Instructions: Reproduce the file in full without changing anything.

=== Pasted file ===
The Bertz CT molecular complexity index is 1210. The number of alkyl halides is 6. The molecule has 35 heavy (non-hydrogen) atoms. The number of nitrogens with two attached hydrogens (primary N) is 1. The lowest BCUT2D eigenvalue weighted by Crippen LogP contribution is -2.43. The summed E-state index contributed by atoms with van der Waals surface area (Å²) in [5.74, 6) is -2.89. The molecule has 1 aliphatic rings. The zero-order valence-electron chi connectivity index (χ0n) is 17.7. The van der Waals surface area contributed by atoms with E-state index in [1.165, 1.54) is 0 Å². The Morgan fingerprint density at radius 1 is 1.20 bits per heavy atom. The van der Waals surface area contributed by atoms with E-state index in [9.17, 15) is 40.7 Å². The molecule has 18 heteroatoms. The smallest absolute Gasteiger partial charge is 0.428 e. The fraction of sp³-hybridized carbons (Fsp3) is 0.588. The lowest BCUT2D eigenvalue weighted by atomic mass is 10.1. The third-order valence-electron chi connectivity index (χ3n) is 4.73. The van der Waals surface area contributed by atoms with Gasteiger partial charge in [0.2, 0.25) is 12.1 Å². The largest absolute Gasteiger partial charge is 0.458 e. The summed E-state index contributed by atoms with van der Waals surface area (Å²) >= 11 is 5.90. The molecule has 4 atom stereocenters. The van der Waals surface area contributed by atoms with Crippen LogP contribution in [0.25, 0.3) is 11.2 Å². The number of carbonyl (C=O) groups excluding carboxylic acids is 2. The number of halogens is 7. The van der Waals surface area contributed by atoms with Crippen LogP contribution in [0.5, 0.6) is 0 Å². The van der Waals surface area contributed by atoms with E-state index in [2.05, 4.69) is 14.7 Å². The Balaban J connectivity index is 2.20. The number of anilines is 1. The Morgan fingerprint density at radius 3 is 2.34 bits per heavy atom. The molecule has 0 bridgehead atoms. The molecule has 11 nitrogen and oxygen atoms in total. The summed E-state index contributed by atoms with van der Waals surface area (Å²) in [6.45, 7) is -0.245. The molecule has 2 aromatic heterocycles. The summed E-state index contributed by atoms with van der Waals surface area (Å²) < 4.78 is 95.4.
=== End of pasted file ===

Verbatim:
The Bertz CT molecular complexity index is 1210. The number of alkyl halides is 6. The molecule has 35 heavy (non-hydrogen) atoms. The number of nitrogens with two attached hydrogens (primary N) is 1. The lowest BCUT2D eigenvalue weighted by Crippen LogP contribution is -2.43. The summed E-state index contributed by atoms with van der Waals surface area (Å²) in [5.74, 6) is -2.89. The molecule has 1 aliphatic rings. The zero-order valence-electron chi connectivity index (χ0n) is 17.7. The van der Waals surface area contributed by atoms with E-state index in [1.165, 1.54) is 0 Å². The Morgan fingerprint density at radius 1 is 1.20 bits per heavy atom. The van der Waals surface area contributed by atoms with E-state index in [9.17, 15) is 40.7 Å². The molecule has 18 heteroatoms. The smallest absolute Gasteiger partial charge is 0.428 e. The fraction of sp³-hybridized carbons (Fsp3) is 0.588. The lowest BCUT2D eigenvalue weighted by atomic mass is 10.1. The third-order valence-electron chi connectivity index (χ3n) is 4.73. The van der Waals surface area contributed by atoms with Gasteiger partial charge in [0.2, 0.25) is 12.1 Å². The largest absolute Gasteiger partial charge is 0.458 e. The summed E-state index contributed by atoms with van der Waals surface area (Å²) >= 11 is 5.90. The molecule has 4 atom stereocenters. The van der Waals surface area contributed by atoms with Crippen LogP contribution in [0.25, 0.3) is 11.2 Å². The number of carbonyl (C=O) groups excluding carboxylic acids is 2. The number of halogens is 7. The van der Waals surface area contributed by atoms with Crippen LogP contribution in [0.5, 0.6) is 0 Å². The van der Waals surface area contributed by atoms with E-state index in [2.05, 4.69) is 14.7 Å². The Balaban J connectivity index is 2.20. The number of anilines is 1. The Morgan fingerprint density at radius 3 is 2.34 bits per heavy atom. The molecule has 0 bridgehead atoms. The molecule has 11 nitrogen and oxygen atoms in total. The summed E-state index contributed by atoms with van der Waals surface area (Å²) in [6.45, 7) is -0.245. The molecule has 2 aromatic heterocycles. The summed E-state index contributed by atoms with van der Waals surface area (Å²) < 4.78 is 95.4.